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Death Penalty

Hall v. Florida - Post-Decision SCOTUScast

SCOTUScast 7-15-14 featuring Kent Scheidegger
Kent S. Scheidegger July 15, 2014

On May 27, 2014, the Supreme Court issued its decision in Hall v. Florida. The question in the case is whether the Florida scheme for identifying intellectually disabled defendants in capital cases violates Atkins v. Virginia. In an opinion delivered by Justice Kennedy, the Court held that the relevant Florida law, under which all further exploration of intellectual disability is foreclosed if a prisoner is deemed to have an IQ above 70,­ creates an unacceptable risk that persons with intellectual disability will be executed, and thus is unconstitutional.  Justices Ginsburg, Breyer, Sotomayor, and Kagan joined the opinion of the Court. Justice Alito filed a dissenting opinion, which Chief Justice Roberts, as well as Justices Scalia and Thomas, joined. The decision of the Supreme Court of Florida was reversed and the case remanded.

To discuss the case, we have Mr. Kent Scheidegger, who is the Legal Director of the Criminal Justice Legal Foundation. 

White v. Woodall - Post-Decision SCOTUScast

SCOTUScast 4-29-14 featuring Robert Blecker
Robert Blecker April 29, 2014

Robert BleckerOn April 23, 2014, the Supreme Court issued its decision in White v. Woodall. The case presents two questions: (1) Whether the Sixth Circuit violated the Anti-Terrorism and Effective Death Penalty Act by granting habeas relief because a Kentucky trial court refused to issue an instruction to the jury telling it not to draw adverse inferences from the defendant's silence at the sentencing phase in a death penalty case; and (2) whether the Sixth Circuit violated the harmless error standard in Brecht v. Abrahamson in ruling that the absence of a no adverse inference instruction was not harmless in spite of overwhelming evidence of guilt and in the face of a guilty pleas to the crimes and aggravators.

In an opinion delivered by Justice Scalia, the Court held by a vote of 6-3 that, because the Kentucky Supreme Court's rejection of respondent's Fifth Amendment adverse inference claim was not objectively unreasonable, the Sixth Circuit erred in granting the writ of habeas and the Court need not reach the harmless error issue. Chief Justice Roberts as well as Justices Kennedy, Alito, Thomas, and Kagan joined the opinion of the Court. Justice Breyer authored a dissenting opinion, which Justices Ginsburg and Sotomayor joined.

To discuss the case, we have Robert Blecker who is a Professor of Criminal Law and 8th Amendment Studies at New York Law School and author of The Death of Punishment.

White v. Woodall - Post-Argument SCOTUScast

SCOTUScast 1-13-14 featuring Robert Blecker
Robert Blecker January 13, 2014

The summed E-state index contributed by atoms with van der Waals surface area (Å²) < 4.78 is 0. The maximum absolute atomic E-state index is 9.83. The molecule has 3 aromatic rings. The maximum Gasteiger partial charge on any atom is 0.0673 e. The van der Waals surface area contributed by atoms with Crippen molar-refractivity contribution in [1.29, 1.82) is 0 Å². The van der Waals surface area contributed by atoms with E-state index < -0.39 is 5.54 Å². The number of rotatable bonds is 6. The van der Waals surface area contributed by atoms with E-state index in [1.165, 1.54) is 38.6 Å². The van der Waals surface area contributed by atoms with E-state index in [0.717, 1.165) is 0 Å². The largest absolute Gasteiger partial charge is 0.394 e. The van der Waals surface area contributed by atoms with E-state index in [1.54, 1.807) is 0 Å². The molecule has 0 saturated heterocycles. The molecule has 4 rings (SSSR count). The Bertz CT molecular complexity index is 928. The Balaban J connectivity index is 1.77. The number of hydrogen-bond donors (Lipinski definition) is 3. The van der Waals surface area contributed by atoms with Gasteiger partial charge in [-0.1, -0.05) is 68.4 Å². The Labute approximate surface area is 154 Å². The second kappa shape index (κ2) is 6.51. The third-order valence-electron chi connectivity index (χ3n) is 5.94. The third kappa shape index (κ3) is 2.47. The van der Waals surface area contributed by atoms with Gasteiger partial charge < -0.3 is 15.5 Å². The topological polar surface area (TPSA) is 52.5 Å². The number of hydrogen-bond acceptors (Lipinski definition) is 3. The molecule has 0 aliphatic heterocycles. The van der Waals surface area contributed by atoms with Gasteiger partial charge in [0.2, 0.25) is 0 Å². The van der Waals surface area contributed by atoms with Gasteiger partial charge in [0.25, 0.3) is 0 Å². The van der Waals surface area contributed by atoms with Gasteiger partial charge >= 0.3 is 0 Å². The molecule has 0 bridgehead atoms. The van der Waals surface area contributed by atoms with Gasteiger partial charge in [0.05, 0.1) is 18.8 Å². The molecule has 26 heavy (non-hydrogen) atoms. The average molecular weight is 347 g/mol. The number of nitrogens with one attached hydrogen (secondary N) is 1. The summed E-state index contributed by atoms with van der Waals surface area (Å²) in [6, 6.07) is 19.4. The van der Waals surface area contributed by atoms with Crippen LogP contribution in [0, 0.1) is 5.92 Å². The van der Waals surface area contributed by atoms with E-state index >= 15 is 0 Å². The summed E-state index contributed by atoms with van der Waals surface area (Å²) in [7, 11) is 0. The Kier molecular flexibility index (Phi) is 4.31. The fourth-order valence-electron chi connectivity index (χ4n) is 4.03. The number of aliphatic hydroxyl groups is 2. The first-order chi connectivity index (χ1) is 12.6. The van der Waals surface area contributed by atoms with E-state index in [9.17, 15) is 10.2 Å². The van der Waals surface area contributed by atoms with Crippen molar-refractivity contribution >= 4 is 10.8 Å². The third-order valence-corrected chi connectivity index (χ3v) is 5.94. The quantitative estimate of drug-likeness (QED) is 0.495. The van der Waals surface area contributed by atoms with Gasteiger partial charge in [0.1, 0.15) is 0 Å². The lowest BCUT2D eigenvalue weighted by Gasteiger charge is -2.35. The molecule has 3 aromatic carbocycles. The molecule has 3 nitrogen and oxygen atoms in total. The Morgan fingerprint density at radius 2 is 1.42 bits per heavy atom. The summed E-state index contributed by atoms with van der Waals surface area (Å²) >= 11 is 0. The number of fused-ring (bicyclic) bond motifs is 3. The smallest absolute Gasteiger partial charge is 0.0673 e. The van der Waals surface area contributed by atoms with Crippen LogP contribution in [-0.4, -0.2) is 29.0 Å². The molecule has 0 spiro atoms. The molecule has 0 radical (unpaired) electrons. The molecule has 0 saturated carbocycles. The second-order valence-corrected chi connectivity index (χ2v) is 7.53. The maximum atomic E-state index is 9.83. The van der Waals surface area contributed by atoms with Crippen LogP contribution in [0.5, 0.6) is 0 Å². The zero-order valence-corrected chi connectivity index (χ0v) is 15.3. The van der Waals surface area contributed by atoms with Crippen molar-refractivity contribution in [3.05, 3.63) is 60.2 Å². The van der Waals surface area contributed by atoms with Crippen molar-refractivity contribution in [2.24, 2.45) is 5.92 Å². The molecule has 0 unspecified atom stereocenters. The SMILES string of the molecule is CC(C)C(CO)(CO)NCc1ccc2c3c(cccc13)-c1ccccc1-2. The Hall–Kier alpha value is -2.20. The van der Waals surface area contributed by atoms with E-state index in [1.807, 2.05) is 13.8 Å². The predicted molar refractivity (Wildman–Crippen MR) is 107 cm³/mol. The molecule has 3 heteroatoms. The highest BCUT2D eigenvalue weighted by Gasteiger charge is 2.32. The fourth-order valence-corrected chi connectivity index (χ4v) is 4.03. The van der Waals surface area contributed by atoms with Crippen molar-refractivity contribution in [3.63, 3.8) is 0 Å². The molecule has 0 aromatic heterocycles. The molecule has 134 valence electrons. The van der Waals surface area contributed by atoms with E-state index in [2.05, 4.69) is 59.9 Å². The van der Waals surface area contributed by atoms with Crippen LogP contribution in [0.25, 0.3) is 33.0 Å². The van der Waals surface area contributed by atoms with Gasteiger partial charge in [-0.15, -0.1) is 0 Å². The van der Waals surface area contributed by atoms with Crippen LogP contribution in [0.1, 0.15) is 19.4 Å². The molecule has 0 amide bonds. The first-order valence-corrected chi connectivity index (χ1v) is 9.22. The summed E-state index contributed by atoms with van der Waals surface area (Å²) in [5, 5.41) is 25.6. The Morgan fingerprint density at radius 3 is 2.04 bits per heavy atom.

Robert BleckerOn December 11, 2013, the Supreme Court heard oral argument in White v. Woodall. The case presents two questions: (1) Whether the Sixth Circuit violated the Anti-Terrorism and Effective Death Penalty Act by granting habeas relief because a Kentucky trial court refused to issue an instruction to the jury telling it not to draw adverse inferences from the defendant's silence at the sentencing phase in a death penalty case, even though no Supreme Court precedent establishes that such an instruction must be given at the penalty phase when a non-testifying defendant has pled guilty to the crimes and aggravating circumstances; and (2) whether the Sixth Circuit violated the harmless error standard in Brecht v. Abrahamson in ruling that the absence of a no adverse inference instruction was not harmless in spite of overwhelming evidence of guilt and in the face of a guilty pleas to the crimes and aggravators.

To discuss the case, we have Robert Blecker who is a Professor of Law at the New York Law School.

Boyer v. Louisiana - Post-Decision SCOTUScast

SCOTUScast 5-7-13 featuring Amy Moore
Amy Moore May 07, 2013

Amy MooreOn April 29, 2013, the Supreme Court issued an opinion in Boyer v. Louisiana. The question in this case was whether, when a criminal death penalty trial is delayed due to the state’s failure to fund defense counsel, that delay should count against against the state in a subsequent “speedy trial” analysis.

The case was dismissed as improvidently granted.  Justice Alito filed a concurring opinion, which was joined by Justices Scalia and Thomas, arguing that the factual record demonstrated  most of the delay at issue was not actually caused by the state breakdown in funding.  Justice Sotomayor filed a dissent, joined by Justices Ginsburg, Breyer, and Kagan, that would have reached the merits, held the state responsible for the delay, and remanded the case for further proceedings.

To discuss the case, we have Amy Moore, who is an Associate Professor of Law at Belmont University College of Law.

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